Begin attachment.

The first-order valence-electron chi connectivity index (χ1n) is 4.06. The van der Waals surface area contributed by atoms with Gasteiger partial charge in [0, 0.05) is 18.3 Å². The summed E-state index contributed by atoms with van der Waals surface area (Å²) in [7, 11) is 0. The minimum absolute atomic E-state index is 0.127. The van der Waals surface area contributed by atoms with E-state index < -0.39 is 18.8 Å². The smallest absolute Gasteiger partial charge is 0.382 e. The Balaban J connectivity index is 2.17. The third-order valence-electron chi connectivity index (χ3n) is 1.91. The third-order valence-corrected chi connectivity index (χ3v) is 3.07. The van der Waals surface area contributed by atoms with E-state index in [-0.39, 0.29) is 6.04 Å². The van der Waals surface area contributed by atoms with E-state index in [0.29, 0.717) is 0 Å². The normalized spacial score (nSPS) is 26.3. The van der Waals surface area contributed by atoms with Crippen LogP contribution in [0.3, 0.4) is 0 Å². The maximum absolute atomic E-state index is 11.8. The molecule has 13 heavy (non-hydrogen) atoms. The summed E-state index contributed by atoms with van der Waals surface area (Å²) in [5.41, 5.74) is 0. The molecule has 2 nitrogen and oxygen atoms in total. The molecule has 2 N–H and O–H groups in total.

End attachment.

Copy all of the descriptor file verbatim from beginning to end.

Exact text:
The first-order valence-electron chi connectivity index (χ1n) is 4.06. The van der Waals surface area contributed by atoms with Gasteiger partial charge in [0, 0.05) is 18.3 Å². The summed E-state index contributed by atoms with van der Waals surface area (Å²) in [7, 11) is 0. The minimum absolute atomic E-state index is 0.127. The van der Waals surface area contributed by atoms with E-state index < -0.39 is 18.8 Å². The smallest absolute Gasteiger partial charge is 0.382 e. The Balaban J connectivity index is 2.17. The third-order valence-electron chi connectivity index (χ3n) is 1.91. The third-order valence-corrected chi connectivity index (χ3v) is 3.07. The van der Waals surface area contributed by atoms with E-state index in [-0.39, 0.29) is 6.04 Å². The van der Waals surface area contributed by atoms with E-state index in [0.29, 0.717) is 0 Å². The normalized spacial score (nSPS) is 26.3. The van der Waals surface area contributed by atoms with Crippen LogP contribution in [0.3, 0.4) is 0 Å². The maximum absolute atomic E-state index is 11.8. The molecule has 13 heavy (non-hydrogen) atoms. The summed E-state index contributed by atoms with van der Waals surface area (Å²) in [5.41, 5.74) is 0. The molecule has 2 nitrogen and oxygen atoms in total. The molecule has 2 N–H and O–H groups in total.